I used to be hooked on four to six line stanzas. I loved the pressure that small packages forced on me, the fact that I needed to squeeze a moment or impression into a six line box, then move onto the next one was both an organizing factor, and a way to allow my mind to make multiple leaps within a poem.
Here’s how I typically composed: A first line or image would kick off the writing session. I’d randomly (usually based on how the first line went) select a basic stress count (somewhere between 5 and 7 beats per line was typical), though I rarely went for any strict meter. By the time I’d get to the third line I’d start to look for ways to tie up that stanza and allow me to move to the next.
This process of working on one stanza at a time, rather than trying to approach the whole poem at once, made the writing process less intimidating. It’s like cleaning a room by dividing it into sections—first I’ll tackle the desk, then the bookshelf, the closet, then the floor… By focusing on one step, or stanza at a time, I could keep the progress going without actually worrying about where it would end up.
Usually the same decision system I applied to the stanza length would surface in the overall poem length. Mostly due to my short attention span, and dislike of longer poems I’d start thinking of an exit by the time I finished my third stanza. This is probably why most of my poems from that period are made of four or five stanzas.
Here’s an example of one of those poems, as is the one pictured to the right.
The benefit, at least in my mind, of all those stanza breaks, is that they allow frequent jumps, such as scene changes, logic changes, even language shifts, without throwing the whole poem off the sofa. I could be talking about a bridge or a beach and then in the next stanza shift to room or a person, which all seemed to be allowed in that form. Those movements let me do things with poems that other approaches to building wouldn’t, and for several years it became second nature, as if my mind naturally worked that way.
One thing that format didn’t do for me was allow for a certain forward momentum, and along with that, a drama brought on by that momentum. When a poem is full of stops or pauses, it doesn’t pick up a lot of speed. That’s an effect I began for, and one I could only seem to find in longer unbroken poems. That seems to be where I’m at a lot these days (as people in my monthly writing group have noticed). I’ve been forgoing the stanza breaks and scene shifts for shorter lines, longer poems (though not too long) and more of a dramatic arc.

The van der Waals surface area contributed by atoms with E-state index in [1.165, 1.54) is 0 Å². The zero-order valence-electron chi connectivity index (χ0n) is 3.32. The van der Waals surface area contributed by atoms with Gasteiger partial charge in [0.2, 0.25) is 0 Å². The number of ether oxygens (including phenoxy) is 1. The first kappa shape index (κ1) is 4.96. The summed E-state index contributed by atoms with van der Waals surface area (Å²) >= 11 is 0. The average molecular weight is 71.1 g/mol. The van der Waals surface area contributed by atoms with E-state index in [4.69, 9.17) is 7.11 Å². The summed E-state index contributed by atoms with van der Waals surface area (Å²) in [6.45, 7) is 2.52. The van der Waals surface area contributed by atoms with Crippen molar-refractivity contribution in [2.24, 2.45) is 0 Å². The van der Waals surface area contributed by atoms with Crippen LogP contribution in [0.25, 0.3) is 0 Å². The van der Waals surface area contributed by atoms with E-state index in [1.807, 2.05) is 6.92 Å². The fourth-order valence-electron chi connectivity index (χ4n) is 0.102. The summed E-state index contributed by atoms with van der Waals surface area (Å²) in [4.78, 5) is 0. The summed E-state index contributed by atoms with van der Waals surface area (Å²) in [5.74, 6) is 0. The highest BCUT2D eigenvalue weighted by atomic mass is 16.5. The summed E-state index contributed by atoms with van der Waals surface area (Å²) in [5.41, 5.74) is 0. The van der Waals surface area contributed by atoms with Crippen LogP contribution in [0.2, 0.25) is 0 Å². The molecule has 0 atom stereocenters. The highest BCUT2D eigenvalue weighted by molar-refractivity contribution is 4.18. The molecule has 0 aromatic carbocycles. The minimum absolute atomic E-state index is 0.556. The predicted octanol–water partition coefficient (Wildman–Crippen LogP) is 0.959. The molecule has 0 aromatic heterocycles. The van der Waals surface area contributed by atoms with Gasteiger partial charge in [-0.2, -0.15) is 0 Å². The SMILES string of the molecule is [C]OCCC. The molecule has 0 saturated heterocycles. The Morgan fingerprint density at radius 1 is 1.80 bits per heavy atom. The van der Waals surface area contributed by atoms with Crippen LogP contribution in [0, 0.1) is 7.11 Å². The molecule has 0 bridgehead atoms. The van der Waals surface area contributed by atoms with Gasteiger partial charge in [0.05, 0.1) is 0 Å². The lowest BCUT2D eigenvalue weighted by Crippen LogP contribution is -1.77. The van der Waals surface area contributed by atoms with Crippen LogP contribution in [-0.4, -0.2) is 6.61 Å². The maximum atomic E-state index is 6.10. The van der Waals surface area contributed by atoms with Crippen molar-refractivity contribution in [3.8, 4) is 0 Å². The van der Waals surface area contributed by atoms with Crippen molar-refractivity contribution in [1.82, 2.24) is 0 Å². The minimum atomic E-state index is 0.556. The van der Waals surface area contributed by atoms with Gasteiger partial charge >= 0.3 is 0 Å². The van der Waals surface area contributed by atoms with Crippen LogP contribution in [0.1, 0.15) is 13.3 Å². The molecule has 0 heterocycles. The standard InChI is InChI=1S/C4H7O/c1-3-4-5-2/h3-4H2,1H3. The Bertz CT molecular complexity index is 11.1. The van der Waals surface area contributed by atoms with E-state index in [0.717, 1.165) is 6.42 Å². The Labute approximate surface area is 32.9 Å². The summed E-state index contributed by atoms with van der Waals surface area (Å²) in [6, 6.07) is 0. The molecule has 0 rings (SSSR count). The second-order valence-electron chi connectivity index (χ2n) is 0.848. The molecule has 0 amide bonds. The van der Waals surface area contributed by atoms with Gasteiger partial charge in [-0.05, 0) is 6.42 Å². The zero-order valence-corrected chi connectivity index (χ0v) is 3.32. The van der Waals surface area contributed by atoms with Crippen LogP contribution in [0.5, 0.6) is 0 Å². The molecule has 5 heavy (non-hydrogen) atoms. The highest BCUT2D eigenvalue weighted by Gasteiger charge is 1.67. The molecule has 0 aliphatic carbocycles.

Poems that lack stanza breaks need justification to keep going without giving the reader a breather. At the same time, unbroken poems can exhibit a kind of steady momentum that often meets a key turn moment, and then rolls into the end. I picture it like holding a hose and spraying into the air—the water arcs upward, gaining power, hits its peak, then cascades down to the ground, gravity taking over.
Here’s an example that I think pulls off what I wanted.
I’ve liked working in this form, but it can cause other challenges. How do you keep or increase momentum? How do you shift ideas but still maintain the narrow lens focus? Or, alternatively, do you use the form to allow a wide-ranging wandering? Attention to how I use caesuras, transitional phrases, repetitions and other rhetorical tools play a role. I talk about some useful tools here and here, but there are endless others. Like any writer, I’m trying to figure it out on a case by case basis.
One of the reasons I like to try on different forms is to prevent getting stuck in a rut. I’ve seen poets who haven’t evolved their style over decades. Richard Hugo is the most obvious example, and except for 31 Letters and 13 Dreams, he wrote the same style of poetry his whole lifetime. I don’t want to get bored with my own poems, and I also want to explore new ways of doing things.